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From the Green Valley News, Sunday January 31 2010, page C5

Genealogy Today, by Betty Lou Malesky, CG

You Can't Have One without the Other

The third and fourth steps of the Genealogical Proof Standard (GPS) fit the line from that old song about Love and Marriage: ". . . you can't have one without the other."

Step three, Analysis and correlation of the collected information and step four, Resolution of any conflicting evidence are done in tandem when working toward a genealogical conclusion.

The Merriam Webster Dictionary's first definition of analysis is "separation of a whole into its component parts;" the fourth definition is "an examination of a complex, its elements, and their relations." In genealogy, we use both methods to analyze all the evidence collected to solve a particular problem. Correlation is comparing or showing the relationship between two or more elements, or sources as used in genealogy.

Examine each source and the evidence found therein and in relationship to all other relevant evidence. Is the record an original or a derivative? Is the information it contains primary (first hand) or secondary? Is the evidence produced direct (stands on its own), indirect or negative? These factors were discussed in more detail in my December 13 article. Look at each source and its origins weighing it against other sources. Each source is evaluated on its own merits and then compared to the other sources.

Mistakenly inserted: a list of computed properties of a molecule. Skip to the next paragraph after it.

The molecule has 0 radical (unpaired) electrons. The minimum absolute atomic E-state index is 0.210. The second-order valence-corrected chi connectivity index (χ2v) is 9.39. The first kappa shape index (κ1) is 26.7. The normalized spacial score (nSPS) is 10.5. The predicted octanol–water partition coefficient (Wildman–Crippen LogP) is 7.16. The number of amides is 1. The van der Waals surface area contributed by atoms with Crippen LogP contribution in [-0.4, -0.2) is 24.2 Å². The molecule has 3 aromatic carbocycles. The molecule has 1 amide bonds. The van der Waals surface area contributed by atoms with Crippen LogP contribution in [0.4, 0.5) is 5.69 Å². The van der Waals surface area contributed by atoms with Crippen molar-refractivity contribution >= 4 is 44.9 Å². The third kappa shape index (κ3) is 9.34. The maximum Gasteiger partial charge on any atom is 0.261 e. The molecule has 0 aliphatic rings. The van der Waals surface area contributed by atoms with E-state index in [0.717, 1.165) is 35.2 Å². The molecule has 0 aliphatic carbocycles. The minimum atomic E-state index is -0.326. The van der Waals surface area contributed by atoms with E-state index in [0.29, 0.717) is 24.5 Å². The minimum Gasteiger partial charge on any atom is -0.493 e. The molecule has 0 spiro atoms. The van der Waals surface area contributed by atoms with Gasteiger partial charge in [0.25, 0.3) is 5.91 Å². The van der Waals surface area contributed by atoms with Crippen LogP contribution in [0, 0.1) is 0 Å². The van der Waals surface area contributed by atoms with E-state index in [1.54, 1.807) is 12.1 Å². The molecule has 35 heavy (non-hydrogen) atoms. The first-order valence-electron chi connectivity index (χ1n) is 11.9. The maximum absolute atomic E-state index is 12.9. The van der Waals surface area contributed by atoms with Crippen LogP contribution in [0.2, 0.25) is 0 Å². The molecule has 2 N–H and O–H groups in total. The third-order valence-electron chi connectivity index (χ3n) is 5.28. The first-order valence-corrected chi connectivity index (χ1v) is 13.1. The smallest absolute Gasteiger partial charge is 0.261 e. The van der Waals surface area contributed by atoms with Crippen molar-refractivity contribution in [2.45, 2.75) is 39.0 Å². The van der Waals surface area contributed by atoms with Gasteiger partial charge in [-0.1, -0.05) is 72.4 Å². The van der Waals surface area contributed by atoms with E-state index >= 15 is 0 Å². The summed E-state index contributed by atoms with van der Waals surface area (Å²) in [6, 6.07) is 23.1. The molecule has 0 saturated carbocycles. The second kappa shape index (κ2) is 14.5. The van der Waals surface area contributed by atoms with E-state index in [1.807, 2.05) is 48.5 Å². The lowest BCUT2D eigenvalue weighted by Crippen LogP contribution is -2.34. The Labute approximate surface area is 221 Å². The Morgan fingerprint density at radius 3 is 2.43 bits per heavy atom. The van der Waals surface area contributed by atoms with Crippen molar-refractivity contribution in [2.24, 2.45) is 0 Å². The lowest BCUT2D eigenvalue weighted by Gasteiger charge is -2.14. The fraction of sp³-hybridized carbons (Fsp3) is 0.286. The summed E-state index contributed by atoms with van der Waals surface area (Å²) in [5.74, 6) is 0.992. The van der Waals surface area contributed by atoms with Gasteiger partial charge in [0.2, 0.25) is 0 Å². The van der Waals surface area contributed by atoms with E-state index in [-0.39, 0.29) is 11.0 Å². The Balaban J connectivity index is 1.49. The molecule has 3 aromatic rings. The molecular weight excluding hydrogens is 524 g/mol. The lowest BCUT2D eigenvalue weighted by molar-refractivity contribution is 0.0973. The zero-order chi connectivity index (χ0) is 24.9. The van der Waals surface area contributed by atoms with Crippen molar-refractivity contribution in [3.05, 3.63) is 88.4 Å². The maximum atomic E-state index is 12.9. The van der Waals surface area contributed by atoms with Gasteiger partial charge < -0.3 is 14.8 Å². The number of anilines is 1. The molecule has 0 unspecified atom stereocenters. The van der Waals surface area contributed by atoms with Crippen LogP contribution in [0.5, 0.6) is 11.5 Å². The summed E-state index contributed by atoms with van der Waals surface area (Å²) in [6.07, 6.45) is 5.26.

Analysis is accomplished by accumulating all sources relative to a particular problem or individual being studied. It may help to create a time line for easier visualization of the information collected. A time line is a chronological list of records that helps in determining what information is missing. Create and maintain a time line as research progresses and when it's time to reach a conclusion, it will represent a comprehensive portrait of evidence collected.

Resolution of conflicts between sources is the natural and necessary next step in analysis. Conflicting or contradictory sources prevent arriving at a satisfactory conclusion or proof. Often two or more records may contain conflicting information.

For instance, an individual's birth record and his death record will both provide birth information, usually birth date, place and parents' names. Each may be an original record but while birth data in the former is primary, birth data in the death record is secondary - provided by someone who was not likely present at the birth event. The birth record carries more weight as it was created at the time of the event and would normally be considered the most accurate in this example.

This is not to say that birth records never contain errors. Examination of both records in light of other available records would help in resolving the conflict. In this particular case, baptism, census, school, church, military and/or social security records among others might provide birth data and help to resolve the conflict.

Conflict resolution is a mental process of deciding which record has the highest degree of accuracy and carries more weight. If a conflict cannot be resolved, additional research may be necessary.

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